YES – without a doubt Harbour Island is kid and family friendly! We are back from what we hope will become an annual family trip to Harbour Island in the Bahamas and once again it did not disappoint! This is our second trip to Harbour Island – we were last there in 2019 for our baby moon when I was pregnant with Palmer – and while I’m typically all in favor of exploring new destinations, we purposely chose to go back knowing we were traveling with the girls. Our itinerary wasn’t all that different from our first trip – it’s a small island after all – so instead, I’ll talk you through some considerations of traveling with kids to Harbour Island.
Harbour Island is family friendly
This is something we noticed on our first trip and was a big deciding factor when we were exploring destinations. When I say family friendly, I don’t mean it in the obnoxious way that going to Orlando [no offense – there just are A LOT of kids/families that vacation there] may be but rather kids aren’t frowned upon at hotels or restaurants. Even though the restaurants are arguably “fancy” they all still have kids menus, high chairs and welcome families for dining. There’s actually this weird exclusive vibe there because most people you meet on Harbour Island have been coming every year since they were a baby, their parents have been coming since they were babies and so on and so forth. As a one-timer, you almost feel like an intruder.
There is no hospital on Harbour Island
This is honestly something I probably should have researched ahead of time but there is no hospital on Harbour Island. Unfortunately, we learned this the hard way. On day five of our trip, Isla woke up all out of sorts. She was super fussy, sleepy and had no real appetite – a dead giveaway something was wrong since my girl LOVES food. We ended up taking her to the public clinic on the island and she was seen by the nurse there who was professional and gentle with our baby and concluded that she may be dehydrated. I still have my doubts but she woke up feeling much better the next day so we didn’t really need to take any further action.
From what I saw of the clinic is clean and well equipped but our visit was quick. I also have no idea what they charge for a visit since the nurse looked at Isla for free – which was so kind of her. One downside is that the hours of operation are limited, they usually close by 2 or 3pm every day. I heard [from others I met on Harbour Island] that there is a doctor who lives on the island and works at the public clinic. They also have an emergency number so if something happens after hours, you can call and still be seen there by the nurses or doctor. I am pretty sure though that any serious cases need to be flown off the island to Nassau and I would imagine that’s not cheap, not to mention super scary!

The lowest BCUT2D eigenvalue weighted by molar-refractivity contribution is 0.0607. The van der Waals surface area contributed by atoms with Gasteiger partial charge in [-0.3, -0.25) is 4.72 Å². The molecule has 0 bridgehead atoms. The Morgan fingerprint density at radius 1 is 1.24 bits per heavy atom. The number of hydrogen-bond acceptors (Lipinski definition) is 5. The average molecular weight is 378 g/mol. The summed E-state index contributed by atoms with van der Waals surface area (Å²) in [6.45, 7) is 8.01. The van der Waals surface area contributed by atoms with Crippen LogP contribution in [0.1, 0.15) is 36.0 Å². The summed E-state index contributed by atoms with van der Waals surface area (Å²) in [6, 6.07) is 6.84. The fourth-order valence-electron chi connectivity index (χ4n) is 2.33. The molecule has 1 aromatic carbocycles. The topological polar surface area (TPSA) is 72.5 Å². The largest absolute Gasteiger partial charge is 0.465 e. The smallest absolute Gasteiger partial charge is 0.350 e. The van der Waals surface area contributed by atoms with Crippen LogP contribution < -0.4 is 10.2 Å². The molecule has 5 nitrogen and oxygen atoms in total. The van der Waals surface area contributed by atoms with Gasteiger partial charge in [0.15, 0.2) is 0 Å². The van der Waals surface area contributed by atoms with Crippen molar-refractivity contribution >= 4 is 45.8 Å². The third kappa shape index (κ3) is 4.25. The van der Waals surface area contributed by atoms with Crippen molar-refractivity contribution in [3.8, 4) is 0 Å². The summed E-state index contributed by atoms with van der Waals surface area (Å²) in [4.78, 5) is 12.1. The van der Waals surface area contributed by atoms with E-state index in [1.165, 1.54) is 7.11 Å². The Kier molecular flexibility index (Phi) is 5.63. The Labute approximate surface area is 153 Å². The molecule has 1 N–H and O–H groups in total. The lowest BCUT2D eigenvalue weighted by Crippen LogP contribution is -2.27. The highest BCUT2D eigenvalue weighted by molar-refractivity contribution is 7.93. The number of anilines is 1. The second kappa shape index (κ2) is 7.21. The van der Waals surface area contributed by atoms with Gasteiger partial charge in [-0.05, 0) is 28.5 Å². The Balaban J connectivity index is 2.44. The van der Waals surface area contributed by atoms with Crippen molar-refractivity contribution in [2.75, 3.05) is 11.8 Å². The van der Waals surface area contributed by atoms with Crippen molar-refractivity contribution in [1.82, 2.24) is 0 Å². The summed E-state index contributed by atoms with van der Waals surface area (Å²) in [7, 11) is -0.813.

No commercial chains, hotels or restaurants on Harbour Island
The fact that there are no commercial chains, hotels or restaurants on Harbour Island is something I personally really like. At the same time, I recognize this may be a negative for others. I think it really comes down to the type of vacation family you are. Harbour Island certainly isn’t for everyone – it’s a bit rustic, remote and small. There are a limited number of places to stay, eat and shop but its unique charm can’t be matched. We love it there but if you’re a resort person, for instance, I can’t say confidently that you will like Harbour Island.
Harbour Island is difficult to get to
There is no airport on Harbour Island so unless you fly private – which actually many do – it can be relatively involved to get to. You have to fly into North Eleuthra Airport, taxi to the harbor, get on a water taxi across to Harbour Island and then taxi to your hotel. While it sounds complicated – it’s actually really quick. In total it probably takes 30 minutes from the time you land to your final destination so while it’s a lot of steps, it’s super easy. I think the trickiest part is the flight since there is a limited number of flights to North Eleuthra each day. [Note: We try to stick with Star Alliance partners so we had to first fly to Fort Lauderdale, stay overnight and then catch an early Silver Airways flight to the Bahamas.]
Harbour Island is not crowded
We visited in April which is when it is arguably the most crowded but the beaches were wide open. Your kids can run and play in the sand without fear of walking through someone else’s beach setup or kicking up sand in their face. However, because the island is small, there are not a ton of hotels or houses available so be sure to reserve accommodations early. Same goes for restaurants. There is a limited number of places and most require reservations so book those all ahead of time to make sure you can get in where you want!
The sand is powder soft and water swimable
This point was a big factor in our decision. Last year we went to Cape Cod and while we love the vibe there, many of the beaches are filled with rocks, shells, seaweed and horseshoe crab shells. All well and fine for adults but navigating that with a two year old and a crawling/mouthy baby would be a challenge. The pink sand beaches here are powdery soft and void of most ocean debris. The ocean water is super warm, the waves aren’t too rough and there’s a long, gradual wading area.
Kid Friendly Activities
This may be another controversial topic but I personally think there are plenty of good, wholesome, kid-friendly activities on Harbour Island. Obviously there’s the beautiful beaches and warm Caribbean waters. You can also charter a private boat for the day to see the sea turtles, swimming pigs and starfish or visit isolated beaches and deserted islands. You can snorkel, paddle board or ride horses on the beach. But there are no arcades, mini golf, go-karts, movie theaters, etc. so if that’s what you’re into on vacation – this may not be your destination.